Democratic Candidates Say They Wouldn’t Let Iran Get a Nuclear Weapon

By Zachary Stieber

Pressed on what they’d do with Iran if elected president, Democratic candidates said on Tuesday night that they wouldn’t let the Middle Eastern country get a nuclear weapon.

Republican President Donald Trump told America recently following strikes against Iraqi bases by Iran that he would pursue peace.

But he also said: “As long as I am President of the United States, Iran will never be allowed to have a nuclear weapon.”

Sen. Amy Klobuchar (D-Minn.) said during the Democratic presidential debate in Iowa that she would work on negotiating a new agreement or a reworked agreement following Trump’s exit from the Joint Comprehensive Plan of Action (JCPOA) with Iran—also commonly referred to as the Iran nuclear deal.

“I would not allow Iran to have a nuclear weapon. You have to have a president that sees this as a number one goal,” she said.

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Sen. Amy Klobuchar (D-Minn.) speaks during the Democratic presidential primary debate at Drake University in Des Moines, Iowa on Jan. 14, 2020. (Scott Olson/Getty Images)

She said she would like to see changes to the deal, which still exists as other countries involved, such as France and China, haven’t exited it. Some changes include a “better sunset”—parts of the deal are slated to end in the coming years—and better enforcement, Klobuchar said.

South Bend Mayor Pete Buttigieg also said he wouldn’t let Iran get a nuclear weapon.

“Our security depends on ensuring Iran does not become nuclear,” Buttigieg said. “Ensuring that Iran does not develop nuclear weapons will, of course, be a priority, because it’s such an important part of keeping America safe,” he said.

Democratic presidential hopeful Mayor of South Bend, Indiana Pete Buttigieg participates during the Democratic presidential primary debate at Drake University at the Drake University campus in Des Moines, Iowa on Jan. 14, 2020. (Scott Olson/Getty Images)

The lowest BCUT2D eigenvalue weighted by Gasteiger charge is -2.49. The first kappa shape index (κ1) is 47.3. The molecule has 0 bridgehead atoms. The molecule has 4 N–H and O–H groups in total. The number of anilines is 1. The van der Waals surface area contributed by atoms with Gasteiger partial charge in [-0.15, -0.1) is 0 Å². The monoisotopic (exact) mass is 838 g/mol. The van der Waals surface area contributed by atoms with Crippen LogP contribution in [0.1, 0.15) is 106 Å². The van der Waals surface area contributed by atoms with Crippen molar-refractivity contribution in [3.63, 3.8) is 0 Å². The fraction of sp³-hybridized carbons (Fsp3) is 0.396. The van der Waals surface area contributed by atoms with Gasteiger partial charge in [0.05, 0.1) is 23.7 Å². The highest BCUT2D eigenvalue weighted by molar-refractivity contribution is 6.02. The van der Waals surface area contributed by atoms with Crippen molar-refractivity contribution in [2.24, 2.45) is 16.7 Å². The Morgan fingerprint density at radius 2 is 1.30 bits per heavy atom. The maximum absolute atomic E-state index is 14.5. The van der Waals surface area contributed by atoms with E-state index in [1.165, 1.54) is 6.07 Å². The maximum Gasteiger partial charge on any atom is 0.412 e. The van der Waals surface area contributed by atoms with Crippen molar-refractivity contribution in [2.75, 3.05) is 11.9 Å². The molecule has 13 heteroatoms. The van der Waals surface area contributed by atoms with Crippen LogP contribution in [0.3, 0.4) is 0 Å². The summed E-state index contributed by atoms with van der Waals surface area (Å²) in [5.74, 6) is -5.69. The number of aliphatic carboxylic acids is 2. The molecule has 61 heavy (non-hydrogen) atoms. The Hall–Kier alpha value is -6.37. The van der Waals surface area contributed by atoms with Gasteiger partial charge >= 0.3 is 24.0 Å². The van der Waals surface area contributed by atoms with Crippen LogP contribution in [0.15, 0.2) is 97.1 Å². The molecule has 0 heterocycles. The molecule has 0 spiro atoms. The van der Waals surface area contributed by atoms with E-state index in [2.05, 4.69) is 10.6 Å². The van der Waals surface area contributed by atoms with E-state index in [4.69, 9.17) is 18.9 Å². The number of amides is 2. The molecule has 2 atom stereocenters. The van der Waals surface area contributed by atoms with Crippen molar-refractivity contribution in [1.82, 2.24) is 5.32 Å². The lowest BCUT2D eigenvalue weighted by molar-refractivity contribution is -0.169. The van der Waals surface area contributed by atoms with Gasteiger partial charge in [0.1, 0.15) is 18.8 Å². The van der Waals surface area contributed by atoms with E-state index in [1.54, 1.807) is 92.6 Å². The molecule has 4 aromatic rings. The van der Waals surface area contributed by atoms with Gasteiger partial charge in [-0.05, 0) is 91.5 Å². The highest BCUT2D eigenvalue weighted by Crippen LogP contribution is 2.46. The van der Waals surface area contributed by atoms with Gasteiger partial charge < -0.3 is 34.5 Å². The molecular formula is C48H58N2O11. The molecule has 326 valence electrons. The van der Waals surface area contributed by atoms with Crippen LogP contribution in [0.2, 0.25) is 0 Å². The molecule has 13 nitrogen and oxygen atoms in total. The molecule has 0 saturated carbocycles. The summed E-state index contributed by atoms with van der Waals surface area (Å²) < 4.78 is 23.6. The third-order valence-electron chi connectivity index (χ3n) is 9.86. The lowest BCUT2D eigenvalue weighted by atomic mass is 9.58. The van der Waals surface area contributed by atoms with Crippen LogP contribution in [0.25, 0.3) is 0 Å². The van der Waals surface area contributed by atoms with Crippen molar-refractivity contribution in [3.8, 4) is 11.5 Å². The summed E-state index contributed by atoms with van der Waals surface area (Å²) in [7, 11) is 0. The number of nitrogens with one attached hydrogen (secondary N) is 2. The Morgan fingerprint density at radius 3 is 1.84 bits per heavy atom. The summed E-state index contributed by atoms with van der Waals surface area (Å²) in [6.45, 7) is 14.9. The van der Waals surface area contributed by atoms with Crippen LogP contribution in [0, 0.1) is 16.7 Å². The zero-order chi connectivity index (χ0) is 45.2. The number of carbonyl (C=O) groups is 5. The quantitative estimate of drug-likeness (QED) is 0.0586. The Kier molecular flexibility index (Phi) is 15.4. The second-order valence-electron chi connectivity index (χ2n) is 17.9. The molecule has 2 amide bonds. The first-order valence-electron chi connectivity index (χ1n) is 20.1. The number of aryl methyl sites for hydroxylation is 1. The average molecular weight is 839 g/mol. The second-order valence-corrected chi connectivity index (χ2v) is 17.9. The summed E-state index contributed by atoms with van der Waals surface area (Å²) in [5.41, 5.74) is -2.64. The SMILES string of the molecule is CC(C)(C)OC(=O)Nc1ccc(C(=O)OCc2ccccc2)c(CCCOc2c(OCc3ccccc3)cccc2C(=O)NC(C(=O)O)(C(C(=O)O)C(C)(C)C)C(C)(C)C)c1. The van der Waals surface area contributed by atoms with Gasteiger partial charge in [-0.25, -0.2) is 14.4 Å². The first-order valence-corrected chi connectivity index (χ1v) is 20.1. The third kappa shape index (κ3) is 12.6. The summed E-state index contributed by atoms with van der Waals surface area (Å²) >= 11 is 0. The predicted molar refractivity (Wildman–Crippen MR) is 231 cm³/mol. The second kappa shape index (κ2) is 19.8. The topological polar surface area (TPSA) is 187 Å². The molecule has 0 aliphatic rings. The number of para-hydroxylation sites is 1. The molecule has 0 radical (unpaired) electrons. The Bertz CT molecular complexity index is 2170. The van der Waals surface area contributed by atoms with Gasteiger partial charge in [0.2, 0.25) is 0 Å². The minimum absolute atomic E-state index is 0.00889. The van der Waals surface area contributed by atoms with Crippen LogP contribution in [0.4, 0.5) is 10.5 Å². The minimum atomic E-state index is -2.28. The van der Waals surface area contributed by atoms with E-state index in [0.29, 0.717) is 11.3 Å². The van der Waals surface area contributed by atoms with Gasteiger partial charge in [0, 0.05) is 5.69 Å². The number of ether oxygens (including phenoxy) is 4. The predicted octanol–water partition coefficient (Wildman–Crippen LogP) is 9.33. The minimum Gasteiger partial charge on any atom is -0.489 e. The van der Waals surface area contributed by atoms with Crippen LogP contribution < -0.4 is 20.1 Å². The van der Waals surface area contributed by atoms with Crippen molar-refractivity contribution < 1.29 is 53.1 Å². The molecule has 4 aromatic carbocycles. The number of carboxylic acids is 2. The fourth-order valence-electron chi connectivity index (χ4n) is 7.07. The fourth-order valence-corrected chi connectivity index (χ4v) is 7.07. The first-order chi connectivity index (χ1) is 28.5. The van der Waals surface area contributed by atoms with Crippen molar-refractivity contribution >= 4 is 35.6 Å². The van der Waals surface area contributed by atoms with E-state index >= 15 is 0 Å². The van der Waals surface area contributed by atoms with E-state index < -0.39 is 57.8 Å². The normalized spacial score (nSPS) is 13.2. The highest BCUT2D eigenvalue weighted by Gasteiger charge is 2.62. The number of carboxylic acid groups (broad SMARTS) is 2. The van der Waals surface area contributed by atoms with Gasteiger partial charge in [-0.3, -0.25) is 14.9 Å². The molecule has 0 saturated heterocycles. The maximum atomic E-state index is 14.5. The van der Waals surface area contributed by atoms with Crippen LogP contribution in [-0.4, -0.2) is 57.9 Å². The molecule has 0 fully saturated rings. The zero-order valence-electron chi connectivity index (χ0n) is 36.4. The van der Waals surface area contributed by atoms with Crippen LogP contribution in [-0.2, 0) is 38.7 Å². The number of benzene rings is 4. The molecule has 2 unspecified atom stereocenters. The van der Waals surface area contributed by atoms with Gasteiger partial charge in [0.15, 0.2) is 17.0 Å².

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Democratic presidential hopeful former Vice President Joe Biden speaks during the seventh Democratic primary debate of the 2020 presidential campaign season at the Drake University campus in Des Moines, Iowa on Jan. 14, 2020. (Robyn Beck/AFP via Getty Images)

Former Vice President Joe Biden noted that he was in office when the nuclear deal was reached, adding: “It was working. And look what’s happened. We’re now isolated. We’re in a situation where our allies in Europe are making a comparison between the United States and Iran, saying both have to stand down.”

“The next president has to be able to pull those folks back together, re-establish our alliances, and insist that Iran go back into the agreement,” he added.

The stances of Democrats on Iran garnered some criticism from debate watchers, including Ari Fleischer, former White House press secretary during President George W. Bush’s administration.

“It’s crystal clear the D [democrat] policy on Iran is to do nothing. They don’t support sanctions or pressure. They want to go back to acquiescence and the Iran deal, which means giving Iran billions of dollars,” he said, referring to the JCPOA.

Democratic candidates later said they wouldn’t meet with North Korean leader Kim Jong Un without preconditions.

“This is a classic situation where the United States’ idea of going it alone makes no sense,” billionaire Tom Steyer said.

He added: “Iran is under great pressure economically. … What worked with President Obama was an alliance to put economic pressure on them to give up their military tactic.”

From The Epoch Times